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A Day of Q's and A's -- and a Few Z's
Alito confessed: "I was proud to be a member."
A recess was called, and Hatch rushed to the microphones outside. "As you can see, this is one whale of an attorney here, one whale of a judge," he said. "I think these are some of the most succinct and intelligent statements ever made about the philosophy of judging in any Supreme Court nomination hearing."
Between the Republican softballs and the Democratic speeches, there was little left for Alito to say. According to a calculation done by the committee's GOP staff, 10 of the first 12 senators spent more time talking than listening to the nominee's answers.
It was late in the afternoon when the hearing room finally began to acquire some energy. When Specter allowed a brief argument between Feingold and Hatch, Sen. Patrick J. Leahy (D-Vt.) protested: "The chairman was disturbed by my snoring over here."
Feingold got Alito to acknowledge that his failure to recuse himself in a case in which he had a potential conflict of interest "was not a computer glitch," as Alito had previously asserted.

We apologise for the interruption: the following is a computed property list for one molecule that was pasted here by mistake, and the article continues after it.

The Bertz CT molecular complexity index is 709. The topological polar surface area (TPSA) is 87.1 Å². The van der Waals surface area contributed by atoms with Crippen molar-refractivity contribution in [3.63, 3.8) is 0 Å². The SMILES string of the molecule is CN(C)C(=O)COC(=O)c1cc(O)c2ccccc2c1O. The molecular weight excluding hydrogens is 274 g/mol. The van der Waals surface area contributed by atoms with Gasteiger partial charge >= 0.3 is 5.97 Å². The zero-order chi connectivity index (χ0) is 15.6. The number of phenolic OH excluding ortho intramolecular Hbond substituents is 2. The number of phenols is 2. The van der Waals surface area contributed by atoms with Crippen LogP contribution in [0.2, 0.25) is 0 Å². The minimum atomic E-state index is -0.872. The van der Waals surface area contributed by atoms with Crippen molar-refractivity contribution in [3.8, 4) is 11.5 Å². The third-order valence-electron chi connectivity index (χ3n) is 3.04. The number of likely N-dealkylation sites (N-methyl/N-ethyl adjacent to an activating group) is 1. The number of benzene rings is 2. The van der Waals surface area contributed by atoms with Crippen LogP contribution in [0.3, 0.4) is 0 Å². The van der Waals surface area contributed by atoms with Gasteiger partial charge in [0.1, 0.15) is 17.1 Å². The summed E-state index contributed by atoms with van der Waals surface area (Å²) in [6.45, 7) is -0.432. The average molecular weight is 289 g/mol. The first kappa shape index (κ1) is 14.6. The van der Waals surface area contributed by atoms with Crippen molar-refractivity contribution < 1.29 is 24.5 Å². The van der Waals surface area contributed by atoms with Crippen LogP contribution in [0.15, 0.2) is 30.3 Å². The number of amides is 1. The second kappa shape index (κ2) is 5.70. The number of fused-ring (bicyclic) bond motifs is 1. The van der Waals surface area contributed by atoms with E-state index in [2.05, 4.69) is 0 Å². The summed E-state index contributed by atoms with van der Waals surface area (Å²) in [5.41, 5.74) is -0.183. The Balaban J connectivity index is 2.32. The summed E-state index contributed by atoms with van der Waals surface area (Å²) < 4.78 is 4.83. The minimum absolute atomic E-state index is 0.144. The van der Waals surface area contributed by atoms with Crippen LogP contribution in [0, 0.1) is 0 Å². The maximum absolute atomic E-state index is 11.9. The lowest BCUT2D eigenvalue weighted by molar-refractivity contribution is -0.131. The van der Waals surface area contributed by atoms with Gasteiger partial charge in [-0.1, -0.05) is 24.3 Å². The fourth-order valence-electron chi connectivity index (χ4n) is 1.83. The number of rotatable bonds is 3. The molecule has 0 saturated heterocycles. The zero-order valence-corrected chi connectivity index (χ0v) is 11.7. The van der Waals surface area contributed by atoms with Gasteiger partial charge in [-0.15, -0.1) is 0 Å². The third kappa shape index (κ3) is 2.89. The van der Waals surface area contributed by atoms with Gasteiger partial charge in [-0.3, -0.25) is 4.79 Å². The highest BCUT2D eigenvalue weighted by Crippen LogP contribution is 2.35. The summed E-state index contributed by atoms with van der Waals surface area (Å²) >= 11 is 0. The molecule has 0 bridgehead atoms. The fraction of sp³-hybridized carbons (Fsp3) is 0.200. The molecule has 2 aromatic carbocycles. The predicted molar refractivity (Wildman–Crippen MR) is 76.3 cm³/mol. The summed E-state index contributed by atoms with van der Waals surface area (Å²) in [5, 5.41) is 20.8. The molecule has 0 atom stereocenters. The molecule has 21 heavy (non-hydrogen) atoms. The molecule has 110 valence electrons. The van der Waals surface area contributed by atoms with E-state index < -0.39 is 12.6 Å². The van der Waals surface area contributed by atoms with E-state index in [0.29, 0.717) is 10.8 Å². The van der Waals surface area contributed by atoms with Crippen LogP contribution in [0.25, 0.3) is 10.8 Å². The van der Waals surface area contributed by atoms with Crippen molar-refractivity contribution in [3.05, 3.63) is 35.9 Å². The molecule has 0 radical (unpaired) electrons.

Sen. Lindsey O. Graham (R-S.C.) provided some much-needed relief, pleading for absolution "if any of us come before a court and we can't remember [Jack] Abramoff," the disgraced lobbyist.
Schumer, the last Democrat to speak, waved a paperback copy of the Constitution and hauled out a poster showing Alito's 1985 statement that "the Constitution does not protect a right to an abortion." Over and over, Alito refused to say whether he still held that view. Schumer, anticipating the refusal, likened it to a friend's refusal to say whether he hates his mother-in-law. "Your refusal I find troubling," he said.
But Specter, at least, pronounced himself satisfied. Overcoming Alito's dig about the super-duper detergent, the chairman said he no longer considered the proceedings a "minuet" in which the nominee says as little as possible. "I think the dance pattern has changed," he said. "Maybe a foxtrot."